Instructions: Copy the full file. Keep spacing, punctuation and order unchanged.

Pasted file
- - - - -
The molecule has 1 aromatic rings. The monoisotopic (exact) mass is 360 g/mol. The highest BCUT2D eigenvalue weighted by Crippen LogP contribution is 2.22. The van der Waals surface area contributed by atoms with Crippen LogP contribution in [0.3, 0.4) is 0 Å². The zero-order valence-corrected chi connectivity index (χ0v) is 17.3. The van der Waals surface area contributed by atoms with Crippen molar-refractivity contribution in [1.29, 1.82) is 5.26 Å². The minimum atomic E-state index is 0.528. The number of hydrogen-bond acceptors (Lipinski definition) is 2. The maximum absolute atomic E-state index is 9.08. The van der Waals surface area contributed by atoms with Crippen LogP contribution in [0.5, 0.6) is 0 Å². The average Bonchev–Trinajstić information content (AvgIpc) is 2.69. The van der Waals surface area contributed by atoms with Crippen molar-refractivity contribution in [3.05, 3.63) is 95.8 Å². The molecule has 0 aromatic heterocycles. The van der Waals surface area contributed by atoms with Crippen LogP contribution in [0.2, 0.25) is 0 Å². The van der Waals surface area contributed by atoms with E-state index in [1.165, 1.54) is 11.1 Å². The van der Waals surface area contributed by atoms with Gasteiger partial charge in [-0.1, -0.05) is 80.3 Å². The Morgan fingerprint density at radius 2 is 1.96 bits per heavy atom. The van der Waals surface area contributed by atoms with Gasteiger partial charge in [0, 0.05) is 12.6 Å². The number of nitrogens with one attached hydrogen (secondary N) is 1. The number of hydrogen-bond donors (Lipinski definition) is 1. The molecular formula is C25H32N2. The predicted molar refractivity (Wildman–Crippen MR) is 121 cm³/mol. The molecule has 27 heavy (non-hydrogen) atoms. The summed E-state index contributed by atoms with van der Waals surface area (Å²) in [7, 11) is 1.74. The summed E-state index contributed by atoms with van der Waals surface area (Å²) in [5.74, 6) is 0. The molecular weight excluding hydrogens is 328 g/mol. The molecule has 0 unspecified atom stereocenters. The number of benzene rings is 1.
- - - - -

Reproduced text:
The molecule has 1 aromatic rings. The monoisotopic (exact) mass is 360 g/mol. The highest BCUT2D eigenvalue weighted by Crippen LogP contribution is 2.22. The van der Waals surface area contributed by atoms with Crippen LogP contribution in [0.3, 0.4) is 0 Å². The zero-order valence-corrected chi connectivity index (χ0v) is 17.3. The van der Waals surface area contributed by atoms with Crippen molar-refractivity contribution in [1.29, 1.82) is 5.26 Å². The minimum atomic E-state index is 0.528. The number of hydrogen-bond acceptors (Lipinski definition) is 2. The maximum absolute atomic E-state index is 9.08. The van der Waals surface area contributed by atoms with Crippen LogP contribution in [0.5, 0.6) is 0 Å². The average Bonchev–Trinajstić information content (AvgIpc) is 2.69. The van der Waals surface area contributed by atoms with Crippen molar-refractivity contribution in [3.05, 3.63) is 95.8 Å². The molecule has 0 aromatic heterocycles. The van der Waals surface area contributed by atoms with Crippen LogP contribution in [0.2, 0.25) is 0 Å². The van der Waals surface area contributed by atoms with E-state index in [1.165, 1.54) is 11.1 Å². The van der Waals surface area contributed by atoms with Gasteiger partial charge in [-0.1, -0.05) is 80.3 Å². The Morgan fingerprint density at radius 2 is 1.96 bits per heavy atom. The van der Waals surface area contributed by atoms with Gasteiger partial charge in [0, 0.05) is 12.6 Å². The number of nitrogens with one attached hydrogen (secondary N) is 1. The number of hydrogen-bond donors (Lipinski definition) is 1. The molecular formula is C25H32N2. The predicted molar refractivity (Wildman–Crippen MR) is 121 cm³/mol. The molecule has 27 heavy (non-hydrogen) atoms. The summed E-state index contributed by atoms with van der Waals surface area (Å²) in [7, 11) is 1.74. The summed E-state index contributed by atoms with van der Waals surface area (Å²) in [5.74, 6) is 0. The molecular weight excluding hydrogens is 328 g/mol. The molecule has 0 unspecified atom stereocenters. The number of benzene rings is 1.